Mini Ninjas won and lost points with me in a single hour

You know those commercials for Sour Patch Kids candy where the little candy dude/dudette is first sour to someone and then really sweet? That’s kind of how it was the other night in Mini Ninjas. Let me bullet point it for y’all.

SOUR: The second boss battle you encounter is against Windy Pants, a towering beast of a man that got his namesake from…well, his strong skills with flatulence. He farts. He farts at you, and that’s how he attacks. Fart, fart, fart. Big green gassy clouds of stinky death. Braaaaaawp. It’s a silly, stupid fight–a QTE to boot–and I can’t believe a number of people thought this was a good idea; I mean, I can see them wanting to add in some humor to the game, but they don’t really do much funny stuff anywhere else (unless Futo eating lots of apples is a riot?) so this was a bit jarring.

SWEET: Of all the mini ninjas you’ll control, Hiro, the main, uh, “average Joe” one, can use Kuji magic. He has to spend Ki (a blue meter at the bottom) to cast spells like turning into a walking bush, taking control of animals, and throwing sonic booms at samurai grunts from a safe distance. And after you spend 1,500 Ki you’ll unlock this Achievement:

No Conjurer of Cheap Tricks (20G): Expend 1500 Ki using Kuji magic

Mmm…Gandalf would be proud! There’s a couple of other good non-LOTR Achievements unlocked now, most of which are punny or kind of jokey, such as Boardom and Bow Before Me. And I’m just breezing through the game too, a tad disappointing. I suspect that the next time I sit down to play I’ll probably complete it, and then go back for any collectathon Achievements and such. I am having fun as Hiro just attacking and sneaking and all that, but overall, the game’s very easy, very stylish, but a bit hollow once you get inside it.

Puzzling Master to the Extreme

Puzzling Master (20G): Completed all challenges

Last night I ran through all the puzzle challenges in Magic: The Gathering — Duels of the Planeswalkers, which were fairly basic, easy-to-solve brainteasers in the mindset of the ones previously published in The Duelist. While I liked the majority of them, I felt they were a bit too obvious and wished for, well, for lack of a better word, something more challenging. It didn’t take many tries to reach an answer, especially since there were multiple ways to outdo an enemy. I only used a guide after the fact to see how others handled certain situations.

Don’t mind me though, this is just some moaning and groaning because while Magic: The Gathering — Duels of the Planeswalkers is a fun waste of time, it isn’t the Magic: The Gathering I went through high school playing with friends in the cafeteria. Little deck customizing, odd timing issues when it comes to responding with an activated ability or spell, and bad, bad 80s rock muzac.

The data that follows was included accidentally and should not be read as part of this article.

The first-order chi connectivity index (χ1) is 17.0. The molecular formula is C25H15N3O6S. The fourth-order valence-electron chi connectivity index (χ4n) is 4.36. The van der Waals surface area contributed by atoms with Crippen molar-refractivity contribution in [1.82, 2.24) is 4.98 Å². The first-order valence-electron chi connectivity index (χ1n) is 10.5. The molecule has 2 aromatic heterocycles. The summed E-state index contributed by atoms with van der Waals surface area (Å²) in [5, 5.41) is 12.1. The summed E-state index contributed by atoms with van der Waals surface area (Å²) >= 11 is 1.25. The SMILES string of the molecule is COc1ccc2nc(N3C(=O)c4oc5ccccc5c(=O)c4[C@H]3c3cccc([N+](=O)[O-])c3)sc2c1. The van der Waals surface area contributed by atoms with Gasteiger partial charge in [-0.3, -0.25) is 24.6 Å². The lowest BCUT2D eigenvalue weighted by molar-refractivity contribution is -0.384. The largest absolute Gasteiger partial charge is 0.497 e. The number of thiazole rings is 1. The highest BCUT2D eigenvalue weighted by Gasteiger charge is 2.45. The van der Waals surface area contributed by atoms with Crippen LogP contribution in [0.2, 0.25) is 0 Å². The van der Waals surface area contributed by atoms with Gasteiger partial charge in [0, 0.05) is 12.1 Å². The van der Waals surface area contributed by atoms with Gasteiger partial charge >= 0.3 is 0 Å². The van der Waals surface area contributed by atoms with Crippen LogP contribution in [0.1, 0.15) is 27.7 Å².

Also, I hate online-only achievements (<– silver account).

First Impressions on Magician’s Quest Mysterious Times


So, I’ve had this for a few days now, and though my play-time with Magician’s Quest Mysterious Times has been very limited, I’ve schlepped around the village/school/whatever long enough to express some thoughts on the Animal Crossing: Wild World clone. Now, let’s see…if I want to post my first impressions I have to select…incantation, cranium, and videogame.

Woo, success!

Things I like

  • The variety of life on-screen, from the vibrant mushrooms to the buzzing bugs to wandering classmates.
  • More storage space means more looting from dead bodies.
  • Collecting bugs and fish actually earns money/rewards, much more than AC: WW ever did Making money is a lot easier, which means no more frugal spending, just buy what you want.
  • “The Nutcracker” plays during Mystery Time, which is surprisingly fitting.

Things I hate as deeply as Voldemort hates Harry’s never faulty haircut

  • While having a magic wand that contains many things (shovel, fishing pole, net, watering can) is nice, whenever you switch to a new screen or enter a door you revert back to being empty-handed. This is stupid. And a waste of time as now I have to cycle through the items again just so I can catch a butterfly or cast a spell.
  • You can only take three classes a week. Once they are done, be prepared to be bored. This week I’ve learned the “treasure hunting” and “cloud hammock” spell, the incantation for “love,” and that when you talk to someone their name is added to your list of name-names. I now have to wait until Sunday to learn anything else—it better be worth it.
  • Spells—I already know it’s going to be such a pain later on to have to manually add them every time I want to use them. They should do that upon first usage or maybe set a limit, like after five times manually entering them now you can just select it from a list.
  • What’s the difference between a wig and a hat? (This is not a joke, there is no punchline coming.)
  • Mystery Time is not all that exciting. It’s just a special section where you can collect weird bugs and fish; it is after Mystery Time that is most important because that’s when you go investigating the weekly whodunit.

So yeah, at this point, I’ve only solved the first mystery. I have the generic staff and hat, very little furniture in my room, some Ritch, a couple of lessons under my belt…and that’s it. I kind of have to wait for real-life time to pass just to enjoy some aspects of Magician’s Quest Mysterious Times more. Hopefully, it’s worth it.